The Shishapangma ascents can be attempted with or without oxygen which depends on the climbers experience, stamina and strength at altitude. The climber should take a final approval from our expedition leader about the needs of oxygen. Apart from, oxygen will be placed at high camp for all climbers, and no refund will be provided if it is not used.
Is Climbing Shishapangma in Spring Better than in Autumn?
On Shishapangma like Cho Oyu (it doesn’t matter), each season has slightly different weather and different attractions but for Shishapangma being lower than Everest the reliability of good weather are roughly smooth.
Spring starts cold and then warms up. So acclimatization is tough but the climb can be pleasant with slightly longer days and warmer temperatures. In spring you wait for transition between winter winds and monsoon snowfall. You don’t want to get big a snow dump on Shishapangma because of objective avalanche danger on its 30deg slopes and the steep North ridge. The visibility in spring is usually not as clear as in autumn. Optimum spring summit usually is in around mid-May.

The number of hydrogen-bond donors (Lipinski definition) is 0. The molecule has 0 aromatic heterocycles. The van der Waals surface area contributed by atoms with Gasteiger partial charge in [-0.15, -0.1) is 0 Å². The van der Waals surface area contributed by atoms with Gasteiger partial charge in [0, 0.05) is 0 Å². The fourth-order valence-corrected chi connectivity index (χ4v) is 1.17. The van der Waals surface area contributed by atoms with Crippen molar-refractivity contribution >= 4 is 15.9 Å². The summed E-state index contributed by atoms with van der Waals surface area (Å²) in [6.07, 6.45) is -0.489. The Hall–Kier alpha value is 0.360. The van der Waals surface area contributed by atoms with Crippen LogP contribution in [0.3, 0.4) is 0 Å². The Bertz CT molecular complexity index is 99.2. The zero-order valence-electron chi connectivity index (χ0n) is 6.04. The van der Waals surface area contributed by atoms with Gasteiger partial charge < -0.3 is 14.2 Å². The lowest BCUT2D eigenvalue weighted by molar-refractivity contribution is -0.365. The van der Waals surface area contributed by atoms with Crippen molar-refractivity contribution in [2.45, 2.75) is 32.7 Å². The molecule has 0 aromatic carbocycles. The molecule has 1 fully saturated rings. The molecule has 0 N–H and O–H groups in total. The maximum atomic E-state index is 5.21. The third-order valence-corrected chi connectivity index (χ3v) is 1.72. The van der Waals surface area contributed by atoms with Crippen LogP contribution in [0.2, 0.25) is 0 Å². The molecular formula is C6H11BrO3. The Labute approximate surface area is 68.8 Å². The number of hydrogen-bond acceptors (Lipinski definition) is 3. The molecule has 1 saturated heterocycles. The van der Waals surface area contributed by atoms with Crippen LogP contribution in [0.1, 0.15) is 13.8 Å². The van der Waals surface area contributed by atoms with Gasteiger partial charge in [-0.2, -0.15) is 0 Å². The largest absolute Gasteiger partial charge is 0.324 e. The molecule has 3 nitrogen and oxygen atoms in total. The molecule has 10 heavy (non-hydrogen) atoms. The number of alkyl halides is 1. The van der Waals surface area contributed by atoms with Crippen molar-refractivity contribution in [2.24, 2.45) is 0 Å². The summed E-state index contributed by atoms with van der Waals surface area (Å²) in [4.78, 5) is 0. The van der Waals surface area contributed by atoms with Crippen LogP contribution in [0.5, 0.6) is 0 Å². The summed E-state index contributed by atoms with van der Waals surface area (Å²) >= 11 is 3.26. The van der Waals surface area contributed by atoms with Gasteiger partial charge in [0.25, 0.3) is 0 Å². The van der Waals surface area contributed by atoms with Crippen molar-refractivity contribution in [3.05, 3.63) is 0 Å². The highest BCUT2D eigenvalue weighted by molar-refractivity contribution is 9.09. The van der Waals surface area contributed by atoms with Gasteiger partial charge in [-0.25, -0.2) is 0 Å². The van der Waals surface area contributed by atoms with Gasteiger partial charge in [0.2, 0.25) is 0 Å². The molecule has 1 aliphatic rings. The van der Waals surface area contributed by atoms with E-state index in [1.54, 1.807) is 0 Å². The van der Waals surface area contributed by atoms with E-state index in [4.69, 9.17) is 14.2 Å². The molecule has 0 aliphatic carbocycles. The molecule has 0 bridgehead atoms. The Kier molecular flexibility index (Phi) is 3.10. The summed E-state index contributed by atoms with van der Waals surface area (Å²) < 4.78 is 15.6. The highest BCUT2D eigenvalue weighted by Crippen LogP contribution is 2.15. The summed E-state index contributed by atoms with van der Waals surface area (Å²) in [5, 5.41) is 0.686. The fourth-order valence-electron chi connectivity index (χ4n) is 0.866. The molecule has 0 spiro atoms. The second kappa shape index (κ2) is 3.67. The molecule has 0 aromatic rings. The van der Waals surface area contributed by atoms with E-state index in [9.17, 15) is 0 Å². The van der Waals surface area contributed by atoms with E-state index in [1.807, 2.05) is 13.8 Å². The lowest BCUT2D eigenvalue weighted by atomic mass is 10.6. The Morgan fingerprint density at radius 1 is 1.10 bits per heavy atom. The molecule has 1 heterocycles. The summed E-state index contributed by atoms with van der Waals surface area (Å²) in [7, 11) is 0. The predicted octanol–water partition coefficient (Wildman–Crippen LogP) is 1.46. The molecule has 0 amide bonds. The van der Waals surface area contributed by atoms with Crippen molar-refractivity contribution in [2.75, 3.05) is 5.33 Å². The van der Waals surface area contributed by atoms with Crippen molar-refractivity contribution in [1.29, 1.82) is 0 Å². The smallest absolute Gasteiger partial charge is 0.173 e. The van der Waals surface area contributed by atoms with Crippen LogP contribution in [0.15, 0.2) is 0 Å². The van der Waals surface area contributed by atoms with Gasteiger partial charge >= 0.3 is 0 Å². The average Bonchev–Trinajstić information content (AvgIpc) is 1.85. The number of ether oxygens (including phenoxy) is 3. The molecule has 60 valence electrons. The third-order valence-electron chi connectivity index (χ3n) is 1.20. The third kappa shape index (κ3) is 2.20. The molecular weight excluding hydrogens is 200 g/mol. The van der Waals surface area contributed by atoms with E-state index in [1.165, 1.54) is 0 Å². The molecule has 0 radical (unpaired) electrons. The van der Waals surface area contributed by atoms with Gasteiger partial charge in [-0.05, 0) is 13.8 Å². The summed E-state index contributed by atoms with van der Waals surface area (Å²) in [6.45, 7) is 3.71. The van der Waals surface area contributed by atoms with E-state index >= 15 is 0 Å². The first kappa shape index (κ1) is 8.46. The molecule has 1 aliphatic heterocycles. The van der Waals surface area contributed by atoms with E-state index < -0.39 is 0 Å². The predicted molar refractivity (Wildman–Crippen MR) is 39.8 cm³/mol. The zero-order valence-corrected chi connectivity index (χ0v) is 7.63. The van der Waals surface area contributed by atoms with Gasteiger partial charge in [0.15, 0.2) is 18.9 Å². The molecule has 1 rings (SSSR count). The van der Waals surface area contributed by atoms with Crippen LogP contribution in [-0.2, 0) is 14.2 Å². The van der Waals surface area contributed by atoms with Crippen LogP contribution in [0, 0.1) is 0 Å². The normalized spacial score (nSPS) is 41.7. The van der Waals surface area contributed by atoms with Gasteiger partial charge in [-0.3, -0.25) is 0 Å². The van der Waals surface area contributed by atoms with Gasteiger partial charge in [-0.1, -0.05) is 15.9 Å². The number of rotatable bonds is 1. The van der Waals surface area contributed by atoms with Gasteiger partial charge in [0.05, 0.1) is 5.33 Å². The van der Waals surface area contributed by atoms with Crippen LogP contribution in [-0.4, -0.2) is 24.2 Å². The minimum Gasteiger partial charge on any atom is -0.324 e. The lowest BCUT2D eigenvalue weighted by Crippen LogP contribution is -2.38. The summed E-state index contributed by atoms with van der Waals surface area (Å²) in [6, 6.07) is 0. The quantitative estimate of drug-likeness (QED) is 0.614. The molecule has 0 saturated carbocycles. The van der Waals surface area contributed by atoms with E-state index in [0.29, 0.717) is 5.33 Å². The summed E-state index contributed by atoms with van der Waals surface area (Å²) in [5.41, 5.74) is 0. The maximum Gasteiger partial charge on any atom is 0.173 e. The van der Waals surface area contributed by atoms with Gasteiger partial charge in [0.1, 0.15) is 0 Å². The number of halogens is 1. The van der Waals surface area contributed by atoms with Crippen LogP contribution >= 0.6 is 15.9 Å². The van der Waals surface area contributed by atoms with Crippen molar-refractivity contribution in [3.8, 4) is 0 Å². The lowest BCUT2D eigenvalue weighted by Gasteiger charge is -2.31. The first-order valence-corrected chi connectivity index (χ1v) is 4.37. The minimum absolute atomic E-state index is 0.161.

Autumn climbing is nice and comfortable. It is easy to acclimatize and you basically wait for the weather transition from monsoon to winter, when winds stop before they change direction. There is lots of snow and high objective avalanche danger, so you basically wait for snowfall to stop and snow to consolidate, and hope for no snow dump just before you ready for your climb. The visibility is superb, crisp and crystal clear. Optimum autumn summit is around end of September and early October before winter cold winds set in.
Elevation: 8,201m (26,906ft)
Location: Nepal/Tibet border, 30km west of Everest
Coordinates: 28°06′00″ N 86°39′00″ E
First Ascent: Joseph Joechler, Herbert Tichy (Italy), Pasang Dawa Lama (Nepal), October 19, 1954
Climbing Season: Late spring and autumn
Expd duration: 54 days (typically)
Climbing duration: 40 days (typically)
Group Size: 02-15 person per Group